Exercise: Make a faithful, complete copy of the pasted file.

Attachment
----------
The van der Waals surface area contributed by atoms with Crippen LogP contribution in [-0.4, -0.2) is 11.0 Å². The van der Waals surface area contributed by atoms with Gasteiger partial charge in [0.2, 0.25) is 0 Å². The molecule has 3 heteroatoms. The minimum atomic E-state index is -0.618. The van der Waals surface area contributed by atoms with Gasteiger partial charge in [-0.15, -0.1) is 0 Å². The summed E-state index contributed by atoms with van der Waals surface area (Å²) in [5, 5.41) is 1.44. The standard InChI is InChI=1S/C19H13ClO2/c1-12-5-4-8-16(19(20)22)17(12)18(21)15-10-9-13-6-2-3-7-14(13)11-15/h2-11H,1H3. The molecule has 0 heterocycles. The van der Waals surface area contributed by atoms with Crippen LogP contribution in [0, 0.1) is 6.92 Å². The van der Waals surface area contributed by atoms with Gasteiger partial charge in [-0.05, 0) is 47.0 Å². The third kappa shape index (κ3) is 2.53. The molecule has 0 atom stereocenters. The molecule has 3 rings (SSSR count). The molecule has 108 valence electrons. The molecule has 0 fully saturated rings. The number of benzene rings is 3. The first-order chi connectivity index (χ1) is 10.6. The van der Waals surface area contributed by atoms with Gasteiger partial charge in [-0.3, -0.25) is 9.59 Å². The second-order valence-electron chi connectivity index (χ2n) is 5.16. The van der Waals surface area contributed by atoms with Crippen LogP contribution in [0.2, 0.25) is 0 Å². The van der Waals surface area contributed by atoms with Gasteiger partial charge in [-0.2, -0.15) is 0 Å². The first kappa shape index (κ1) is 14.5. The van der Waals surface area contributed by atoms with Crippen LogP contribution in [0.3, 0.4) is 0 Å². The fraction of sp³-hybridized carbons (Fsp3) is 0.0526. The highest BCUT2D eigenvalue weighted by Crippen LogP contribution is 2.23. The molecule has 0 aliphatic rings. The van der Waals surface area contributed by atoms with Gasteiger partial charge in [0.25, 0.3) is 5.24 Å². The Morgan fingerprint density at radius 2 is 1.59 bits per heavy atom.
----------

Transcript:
The van der Waals surface area contributed by atoms with Crippen LogP contribution in [-0.4, -0.2) is 11.0 Å². The van der Waals surface area contributed by atoms with Gasteiger partial charge in [0.2, 0.25) is 0 Å². The molecule has 3 heteroatoms. The minimum atomic E-state index is -0.618. The van der Waals surface area contributed by atoms with Gasteiger partial charge in [-0.15, -0.1) is 0 Å². The summed E-state index contributed by atoms with van der Waals surface area (Å²) in [5, 5.41) is 1.44. The standard InChI is InChI=1S/C19H13ClO2/c1-12-5-4-8-16(19(20)22)17(12)18(21)15-10-9-13-6-2-3-7-14(13)11-15/h2-11H,1H3. The molecule has 0 heterocycles. The van der Waals surface area contributed by atoms with Crippen LogP contribution in [0, 0.1) is 6.92 Å². The van der Waals surface area contributed by atoms with Gasteiger partial charge in [-0.05, 0) is 47.0 Å². The third kappa shape index (κ3) is 2.53. The molecule has 0 atom stereocenters. The molecule has 3 rings (SSSR count). The molecule has 108 valence electrons. The molecule has 0 fully saturated rings. The number of benzene rings is 3. The first-order chi connectivity index (χ1) is 10.6. The van der Waals surface area contributed by atoms with Gasteiger partial charge in [-0.3, -0.25) is 9.59 Å². The second-order valence-electron chi connectivity index (χ2n) is 5.16. The van der Waals surface area contributed by atoms with Crippen LogP contribution in [0.2, 0.25) is 0 Å². The van der Waals surface area contributed by atoms with Gasteiger partial charge in [-0.2, -0.15) is 0 Å². The first kappa shape index (κ1) is 14.5. The van der Waals surface area contributed by atoms with Crippen LogP contribution in [0.3, 0.4) is 0 Å². The fraction of sp³-hybridized carbons (Fsp3) is 0.0526. The highest BCUT2D eigenvalue weighted by Crippen LogP contribution is 2.23. The molecule has 0 aliphatic rings. The van der Waals surface area contributed by atoms with Gasteiger partial charge in [0.25, 0.3) is 5.24 Å². The Morgan fingerprint density at radius 2 is 1.59 bits per heavy atom.